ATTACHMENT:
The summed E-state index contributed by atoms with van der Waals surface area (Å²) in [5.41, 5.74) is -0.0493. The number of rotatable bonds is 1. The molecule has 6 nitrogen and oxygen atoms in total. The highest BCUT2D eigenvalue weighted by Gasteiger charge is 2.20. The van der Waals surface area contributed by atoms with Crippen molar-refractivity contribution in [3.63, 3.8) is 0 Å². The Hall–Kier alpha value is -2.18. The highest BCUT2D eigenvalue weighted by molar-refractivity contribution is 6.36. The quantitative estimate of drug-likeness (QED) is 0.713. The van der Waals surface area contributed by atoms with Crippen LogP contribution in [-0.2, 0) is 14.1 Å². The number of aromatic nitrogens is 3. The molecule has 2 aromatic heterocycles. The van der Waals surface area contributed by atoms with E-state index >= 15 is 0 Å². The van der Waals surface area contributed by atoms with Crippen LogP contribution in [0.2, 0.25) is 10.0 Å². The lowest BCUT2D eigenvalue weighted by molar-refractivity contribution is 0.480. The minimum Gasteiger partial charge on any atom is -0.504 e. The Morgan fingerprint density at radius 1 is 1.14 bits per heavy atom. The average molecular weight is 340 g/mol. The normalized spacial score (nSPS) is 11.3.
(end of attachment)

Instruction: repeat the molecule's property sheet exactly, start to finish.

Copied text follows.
The summed E-state index contributed by atoms with van der Waals surface area (Å²) in [5.41, 5.74) is -0.0493. The number of rotatable bonds is 1. The molecule has 6 nitrogen and oxygen atoms in total. The highest BCUT2D eigenvalue weighted by Gasteiger charge is 2.20. The van der Waals surface area contributed by atoms with Crippen molar-refractivity contribution in [3.63, 3.8) is 0 Å². The Hall–Kier alpha value is -2.18. The highest BCUT2D eigenvalue weighted by molar-refractivity contribution is 6.36. The quantitative estimate of drug-likeness (QED) is 0.713. The van der Waals surface area contributed by atoms with Crippen LogP contribution in [-0.2, 0) is 14.1 Å². The number of aromatic nitrogens is 3. The molecule has 2 aromatic heterocycles. The van der Waals surface area contributed by atoms with E-state index >= 15 is 0 Å². The van der Waals surface area contributed by atoms with Crippen LogP contribution in [0.2, 0.25) is 10.0 Å². The lowest BCUT2D eigenvalue weighted by molar-refractivity contribution is 0.480. The minimum Gasteiger partial charge on any atom is -0.504 e. The Morgan fingerprint density at radius 1 is 1.14 bits per heavy atom. The average molecular weight is 340 g/mol. The normalized spacial score (nSPS) is 11.3.